National Women’s History Project Distinguished
Speakers Bureau

The National Women’s History Project announces our Distinguished Speakers Bureau. Connect with outstanding speakers who have made major contributions to the study of women’s history or issues related to women and the Women’s Movement. Each speaker has agreed to give lectures on behalf of the National Women’s History Project during 2010, designating their lecture fee in full as a donation to the NWHP.

In addition to the Speaker’s fee paid directly to the National Women’s History Project, the sponsoring agency is also responsible for paying for  speakers' travel and lodging expenses.

National Women’s History Project’s Distinguished Speakers Program -2010 

Barbara Berg

Barbara Berg


207 East 74th Street
New York, NY 10021


My new book Sexism In America: Alive, Well and Ruining Our Future has just been released by Chicago Review Press.

I have had extensive experience speaking about women’s history in a wide variety of settings, from being a spokeswoman for the Mayor’s Commission on the Status of Women to being a guest on the Oprah Show. I love teaching and am very comfortable in front of diverse audiences.

My earliest teaching experience was at Sarah Lawrence College, the first school in the country to offer an MA in women’s history. More recently I started a women’s history program at the Horace Mann School in Riverdale New York. I am a strong advocate of teaching women’s history and, in honor of NWHP's 30th anniversary, could talk about:

  • The importance of teaching Women’s History: transforming stories from the teaching life.
  • Women’s History from 1950 to the Present, including the inception and evolution of the fight for women’s rights.
  • Our earliest feminists: American urban women 1800-1860.
  • Scribbling Women Illuminated: Honoring women writers of the nineteenth century.
  • The Enigma of Sarah J. Hale, the editor of Godey’s Ladies’ Book: An advocate of domesticity or a secret feminist?
  • History of obstetrics, gynecology and abortion in America.
  • Deviant Women of the nineteenth century: Prostitutes, Women Criminals and Middle Class Women: An Unlikely Bond
  • Women and the Trade Union Movement
  • For more information about me, my other books and background please visit my website @


Robert Cooney:
Woman Suffrage Media Project



Robert P. J. Cooney, Jr. is an award-winning editor, writer and principal of Robert Cooney Graphic Design.  Co-editor of “The Power of the People: Active Nonviolence in the United States,” he has concentrated on America’s activist history of grassroots social change.  In 1993 he began the Woman Suffrage Media Project, which included in depth research into how American women won the right to vote. This led to publication in 2005 of his landmark book, “Winning the Vote: The Triumph of the American Woman Suffrage Movement,” full of feminist imagery and period photographs from the early 1900s.  His presentation format is lecture and slides.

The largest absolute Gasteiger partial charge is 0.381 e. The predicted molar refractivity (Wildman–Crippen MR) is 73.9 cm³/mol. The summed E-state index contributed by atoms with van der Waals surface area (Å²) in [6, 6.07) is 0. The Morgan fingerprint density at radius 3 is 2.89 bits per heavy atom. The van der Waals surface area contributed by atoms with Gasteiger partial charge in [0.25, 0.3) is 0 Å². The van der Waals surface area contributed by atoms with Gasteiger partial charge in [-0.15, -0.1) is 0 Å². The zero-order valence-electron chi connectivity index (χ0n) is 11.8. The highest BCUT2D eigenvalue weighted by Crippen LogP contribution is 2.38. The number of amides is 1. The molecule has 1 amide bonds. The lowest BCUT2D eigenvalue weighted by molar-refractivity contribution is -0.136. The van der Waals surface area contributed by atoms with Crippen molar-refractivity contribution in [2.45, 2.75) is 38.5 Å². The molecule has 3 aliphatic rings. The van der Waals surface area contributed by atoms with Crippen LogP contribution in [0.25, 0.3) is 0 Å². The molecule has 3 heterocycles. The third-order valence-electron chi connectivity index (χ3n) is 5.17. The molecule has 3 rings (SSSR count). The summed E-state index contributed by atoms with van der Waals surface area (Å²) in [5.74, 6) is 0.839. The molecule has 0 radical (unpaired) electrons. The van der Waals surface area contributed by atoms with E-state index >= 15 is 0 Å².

Lecture Topics: The American Woman Suffrage Movement; Feminist Imagery and Suffrage Iconography; Three Generations of American Suffragists (or specific individuals); The California Woman Suffrage Campaign (or other specific states); Women’s Early Political Strategies, 1840-1920


Gracia Molina de Pick aka Gracia Molina Enriquez



Gracia Molina de Pick aka Gracia Molina Enriquez has been a progressive feminist activist for over 60 years in both Mexico and the U.S. As faculty at Mesa College, she founded and wrote the curricula for the first A.A. Degree in Chicana/Chicano Studies that appeared in the Plan de Aztlan, the 1970 blueprint for Higher Education for Mexican Americans in the country. Gracia was the founding Faculty of the Third College at UCSD where she developed the undergraduate sequence for Third World Studies and is a former Commissioner of California Post-Sec. Education Commission 1976-80

In 1970, she founded several organizations including the Comision Femenil Mexicana Nacional, the first national feminist Chicana Association, the Chicana Caucus Chair of the Natl. Women's Political Caucus 1970, and the National Council of La Raza, the first Civil Rights Advocate group for Mexican American Civil Rights 1969-1977. She was also the national organizer for the Chicana participation at the U.N. World Conferences on Women, where she also was a presenter and workshop coordinator at the Tribune and Forums 1975-80-85-2000.

She published the first theoretical article on Chicana Feminism presented at the National Chicana Houston Conference in 1971 and was an organizer and promoter of the l977 Houston National Women's Conference. She has also published numerous articles and is the co-author of two books being published in the summer of 2006 by the Salsipuedes feminist editorial. She is recognized in both the United States and Mexico for her courageous and pioneering work for women's rights.


M. Lee Hunt National Women’s History Project Board of Directors

M. Lee Hunt is a family law attorney in Marin and Sonoma Counties, CA. She is a co-founder of the Women & Children's Law Center in Marin.  She co-founded the Collaborative Family Law Attorneys of Marin, an alternative dispute resolution process for divorcing families. She serves on the Board of the NWHP, the Planned Parenthood Golden Gate Leadership Council of Sonoma, and the Friends of the Federated Indians of Graton Rancheria (Coast Miwok & Southern Pomo). 


 Lecture Topics:

  • Alternative Dispute Resolution in Family Law
  • Reforming the Divorce System



Molly Murphy MacGregor:
National Women’s History Project